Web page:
Food Systems Programme has been developed into an Implementation Programme. Integration into the Integrated Development Plan (5-year). AfriFOODLinks is a significant achievement that will provide resources to better develop informal food access through markets and trad, which is how 60-70% of Capetonians access their food.
Food waste is another significant issue that has made progress and work is underway to determine the potential for solar cold storage that will improve the quality of fresh produce and reduce food waste. Important work is also underway to develop nutrition hubs including early childhood development centres, community kitchens and food gardens. This work is nascent but is growing momentum.
Ongoing participation in the Food Dialogues as partners has provided opportunities to build networks, knowledge and influence thinking around food with multiple partners including children and youth.
We recognise that shocks and stresses affect vulnerable communities most acutely. For this reason, we developed a vulnerability viewer which is an online platform to help plan responses to shocks and stresses. Food infrastructure (NGOs, food gardens, community kitchens, early childhood development centres, warehouses and distribution centres) are spatially located using GIS and is comparable against vulnerability data. This platform assisted to inform food distribution during COVID-19.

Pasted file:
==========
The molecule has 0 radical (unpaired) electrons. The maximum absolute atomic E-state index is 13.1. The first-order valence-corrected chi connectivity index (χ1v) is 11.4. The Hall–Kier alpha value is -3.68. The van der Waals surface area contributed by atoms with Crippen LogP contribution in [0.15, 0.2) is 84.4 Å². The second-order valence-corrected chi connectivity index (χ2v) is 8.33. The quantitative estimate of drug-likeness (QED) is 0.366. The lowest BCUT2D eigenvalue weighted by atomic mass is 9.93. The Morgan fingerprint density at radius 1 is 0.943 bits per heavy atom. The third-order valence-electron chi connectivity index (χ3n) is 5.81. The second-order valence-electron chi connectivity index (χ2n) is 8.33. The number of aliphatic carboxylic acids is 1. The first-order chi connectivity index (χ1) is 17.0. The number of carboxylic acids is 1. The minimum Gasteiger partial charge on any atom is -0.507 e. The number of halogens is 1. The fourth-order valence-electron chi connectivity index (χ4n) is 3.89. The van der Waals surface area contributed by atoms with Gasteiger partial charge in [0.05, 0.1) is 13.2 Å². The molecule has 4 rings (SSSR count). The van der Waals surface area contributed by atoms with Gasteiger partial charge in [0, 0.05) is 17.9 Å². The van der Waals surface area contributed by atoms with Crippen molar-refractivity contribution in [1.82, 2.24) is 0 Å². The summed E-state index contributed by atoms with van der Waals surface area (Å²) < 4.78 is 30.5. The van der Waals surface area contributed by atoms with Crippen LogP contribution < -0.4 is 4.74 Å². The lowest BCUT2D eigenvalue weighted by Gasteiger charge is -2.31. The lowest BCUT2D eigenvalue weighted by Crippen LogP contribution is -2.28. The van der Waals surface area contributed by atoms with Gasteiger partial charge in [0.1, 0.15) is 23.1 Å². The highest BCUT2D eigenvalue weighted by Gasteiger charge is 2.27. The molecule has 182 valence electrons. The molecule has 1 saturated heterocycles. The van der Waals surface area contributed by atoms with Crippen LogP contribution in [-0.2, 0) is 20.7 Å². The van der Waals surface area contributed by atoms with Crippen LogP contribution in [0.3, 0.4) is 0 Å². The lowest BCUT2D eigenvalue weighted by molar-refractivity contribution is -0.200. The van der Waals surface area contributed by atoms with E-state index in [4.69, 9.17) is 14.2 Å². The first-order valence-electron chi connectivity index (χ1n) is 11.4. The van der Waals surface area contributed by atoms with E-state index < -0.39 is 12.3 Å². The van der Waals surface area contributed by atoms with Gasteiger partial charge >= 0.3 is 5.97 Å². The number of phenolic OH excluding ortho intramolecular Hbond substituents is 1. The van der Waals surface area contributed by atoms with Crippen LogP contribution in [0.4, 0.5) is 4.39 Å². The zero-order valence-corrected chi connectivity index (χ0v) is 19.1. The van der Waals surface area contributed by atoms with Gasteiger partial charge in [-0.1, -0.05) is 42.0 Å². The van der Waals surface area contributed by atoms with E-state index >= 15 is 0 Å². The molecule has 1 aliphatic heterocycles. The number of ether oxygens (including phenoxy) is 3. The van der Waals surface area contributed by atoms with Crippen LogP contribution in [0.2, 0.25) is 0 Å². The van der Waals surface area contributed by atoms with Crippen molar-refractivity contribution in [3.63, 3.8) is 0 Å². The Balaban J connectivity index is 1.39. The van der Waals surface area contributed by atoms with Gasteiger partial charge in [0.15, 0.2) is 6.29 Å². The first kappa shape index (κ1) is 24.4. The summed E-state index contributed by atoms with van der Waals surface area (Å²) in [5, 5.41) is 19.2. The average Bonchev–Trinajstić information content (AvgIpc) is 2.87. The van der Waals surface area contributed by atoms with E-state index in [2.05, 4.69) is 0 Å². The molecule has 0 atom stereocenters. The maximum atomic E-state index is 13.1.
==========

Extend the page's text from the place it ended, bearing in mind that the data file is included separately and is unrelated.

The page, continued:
The programme is funded directly by the City including salaries. An EU Horizon grant via ICLEI allows us to pursue a multi-city programme that concludes in 2025. 
The City partners with provincial levels of government, universities, NGOs and researchers. All partners fulfil their own roles within the broader network that is co-ordinated and driven by the City. The programme also, on occasion, host interns.
A Food Report is prepared annually that tracks City activities in the Food System. Because the approach is food system based, reporting is high level. We do however include health data as available and food trade, also as available.
Our very small team's success has been in networking partners within the City, and between the City and external partners to improve food outcomes. These are sometimes project based, or research support based. The innovation for government has been the ability to hold partnerships and processes loosely in a non-hierarchical way that nurtures positive outcomes. Our close relationships with researchers has also allowed us to connect with relevant data in times of crisis so as to inform responses.